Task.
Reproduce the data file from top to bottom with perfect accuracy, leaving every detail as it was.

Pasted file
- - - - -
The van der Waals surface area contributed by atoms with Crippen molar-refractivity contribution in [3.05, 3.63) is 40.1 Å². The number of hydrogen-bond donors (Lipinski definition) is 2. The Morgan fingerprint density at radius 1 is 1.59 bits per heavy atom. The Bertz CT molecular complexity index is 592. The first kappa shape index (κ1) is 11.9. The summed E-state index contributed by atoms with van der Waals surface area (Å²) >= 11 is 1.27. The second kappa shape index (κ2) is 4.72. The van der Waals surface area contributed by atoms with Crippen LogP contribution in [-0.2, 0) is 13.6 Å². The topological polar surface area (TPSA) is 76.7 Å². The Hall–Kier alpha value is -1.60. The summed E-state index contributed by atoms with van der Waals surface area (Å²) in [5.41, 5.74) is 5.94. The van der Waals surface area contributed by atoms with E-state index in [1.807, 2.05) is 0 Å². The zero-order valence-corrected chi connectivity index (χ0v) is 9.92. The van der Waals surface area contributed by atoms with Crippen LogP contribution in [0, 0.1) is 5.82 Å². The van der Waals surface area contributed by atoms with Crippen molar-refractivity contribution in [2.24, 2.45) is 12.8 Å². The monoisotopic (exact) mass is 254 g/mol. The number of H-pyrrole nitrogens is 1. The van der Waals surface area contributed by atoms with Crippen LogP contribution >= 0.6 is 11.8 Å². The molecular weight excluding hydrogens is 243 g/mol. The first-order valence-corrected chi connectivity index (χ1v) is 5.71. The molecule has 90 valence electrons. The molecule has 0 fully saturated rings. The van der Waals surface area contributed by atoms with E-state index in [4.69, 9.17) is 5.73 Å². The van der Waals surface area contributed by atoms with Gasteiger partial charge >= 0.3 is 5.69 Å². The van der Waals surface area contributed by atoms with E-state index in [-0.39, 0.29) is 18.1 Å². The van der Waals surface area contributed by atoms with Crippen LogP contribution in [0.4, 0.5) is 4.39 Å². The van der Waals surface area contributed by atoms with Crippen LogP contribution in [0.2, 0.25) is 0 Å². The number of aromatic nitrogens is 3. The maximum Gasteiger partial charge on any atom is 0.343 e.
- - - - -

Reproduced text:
The van der Waals surface area contributed by atoms with Crippen molar-refractivity contribution in [3.05, 3.63) is 40.1 Å². The number of hydrogen-bond donors (Lipinski definition) is 2. The Morgan fingerprint density at radius 1 is 1.59 bits per heavy atom. The Bertz CT molecular complexity index is 592. The first kappa shape index (κ1) is 11.9. The summed E-state index contributed by atoms with van der Waals surface area (Å²) >= 11 is 1.27. The second kappa shape index (κ2) is 4.72. The van der Waals surface area contributed by atoms with Crippen LogP contribution in [-0.2, 0) is 13.6 Å². The topological polar surface area (TPSA) is 76.7 Å². The Hall–Kier alpha value is -1.60. The summed E-state index contributed by atoms with van der Waals surface area (Å²) in [5.41, 5.74) is 5.94. The van der Waals surface area contributed by atoms with E-state index in [1.807, 2.05) is 0 Å². The zero-order valence-corrected chi connectivity index (χ0v) is 9.92. The van der Waals surface area contributed by atoms with Crippen LogP contribution in [0, 0.1) is 5.82 Å². The van der Waals surface area contributed by atoms with Crippen molar-refractivity contribution in [2.24, 2.45) is 12.8 Å². The monoisotopic (exact) mass is 254 g/mol. The number of H-pyrrole nitrogens is 1. The van der Waals surface area contributed by atoms with Crippen LogP contribution >= 0.6 is 11.8 Å². The molecular weight excluding hydrogens is 243 g/mol. The first-order valence-corrected chi connectivity index (χ1v) is 5.71. The molecule has 90 valence electrons. The molecule has 0 fully saturated rings. The van der Waals surface area contributed by atoms with E-state index in [4.69, 9.17) is 5.73 Å². The van der Waals surface area contributed by atoms with Gasteiger partial charge >= 0.3 is 5.69 Å². The van der Waals surface area contributed by atoms with E-state index in [-0.39, 0.29) is 18.1 Å². The van der Waals surface area contributed by atoms with Crippen LogP contribution in [0.4, 0.5) is 4.39 Å². The van der Waals surface area contributed by atoms with Crippen LogP contribution in [0.2, 0.25) is 0 Å². The number of aromatic nitrogens is 3. The maximum Gasteiger partial charge on any atom is 0.343 e.